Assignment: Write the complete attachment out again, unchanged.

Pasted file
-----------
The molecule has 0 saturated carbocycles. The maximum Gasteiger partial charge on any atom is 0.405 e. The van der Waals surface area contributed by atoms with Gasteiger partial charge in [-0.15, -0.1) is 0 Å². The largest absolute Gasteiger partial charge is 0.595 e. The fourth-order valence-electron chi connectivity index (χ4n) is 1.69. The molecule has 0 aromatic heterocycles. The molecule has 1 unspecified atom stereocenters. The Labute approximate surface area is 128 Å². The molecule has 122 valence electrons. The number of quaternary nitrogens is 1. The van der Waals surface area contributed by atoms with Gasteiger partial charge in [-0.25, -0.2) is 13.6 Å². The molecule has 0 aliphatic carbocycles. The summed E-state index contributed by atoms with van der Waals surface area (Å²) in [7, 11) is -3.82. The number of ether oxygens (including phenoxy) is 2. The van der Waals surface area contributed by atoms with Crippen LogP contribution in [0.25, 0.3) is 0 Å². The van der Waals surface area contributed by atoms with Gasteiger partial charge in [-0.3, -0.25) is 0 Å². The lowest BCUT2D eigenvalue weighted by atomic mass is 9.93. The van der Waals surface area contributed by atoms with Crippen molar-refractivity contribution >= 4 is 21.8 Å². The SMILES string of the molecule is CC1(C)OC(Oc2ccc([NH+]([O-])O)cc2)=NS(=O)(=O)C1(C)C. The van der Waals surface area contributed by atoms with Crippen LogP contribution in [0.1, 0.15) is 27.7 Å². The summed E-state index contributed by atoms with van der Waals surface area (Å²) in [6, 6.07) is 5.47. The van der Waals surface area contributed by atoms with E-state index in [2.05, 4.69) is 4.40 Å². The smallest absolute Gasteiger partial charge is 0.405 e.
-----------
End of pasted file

The molecule has 0 saturated carbocycles. The maximum Gasteiger partial charge on any atom is 0.405 e. The van der Waals surface area contributed by atoms with Gasteiger partial charge in [-0.15, -0.1) is 0 Å². The largest absolute Gasteiger partial charge is 0.595 e. The fourth-order valence-electron chi connectivity index (χ4n) is 1.69. The molecule has 0 aromatic heterocycles. The molecule has 1 unspecified atom stereocenters. The Labute approximate surface area is 128 Å². The molecule has 122 valence electrons. The number of quaternary nitrogens is 1. The van der Waals surface area contributed by atoms with Gasteiger partial charge in [-0.25, -0.2) is 13.6 Å². The molecule has 0 aliphatic carbocycles. The summed E-state index contributed by atoms with van der Waals surface area (Å²) in [7, 11) is -3.82. The number of ether oxygens (including phenoxy) is 2. The van der Waals surface area contributed by atoms with Crippen LogP contribution in [0.25, 0.3) is 0 Å². The van der Waals surface area contributed by atoms with Gasteiger partial charge in [-0.3, -0.25) is 0 Å². The lowest BCUT2D eigenvalue weighted by atomic mass is 9.93. The van der Waals surface area contributed by atoms with Crippen molar-refractivity contribution >= 4 is 21.8 Å². The SMILES string of the molecule is CC1(C)OC(Oc2ccc([NH+]([O-])O)cc2)=NS(=O)(=O)C1(C)C. The van der Waals surface area contributed by atoms with Crippen LogP contribution in [0.1, 0.15) is 27.7 Å². The summed E-state index contributed by atoms with van der Waals surface area (Å²) in [6, 6.07) is 5.47. The van der Waals surface area contributed by atoms with E-state index in [2.05, 4.69) is 4.40 Å². The smallest absolute Gasteiger partial charge is 0.405 e.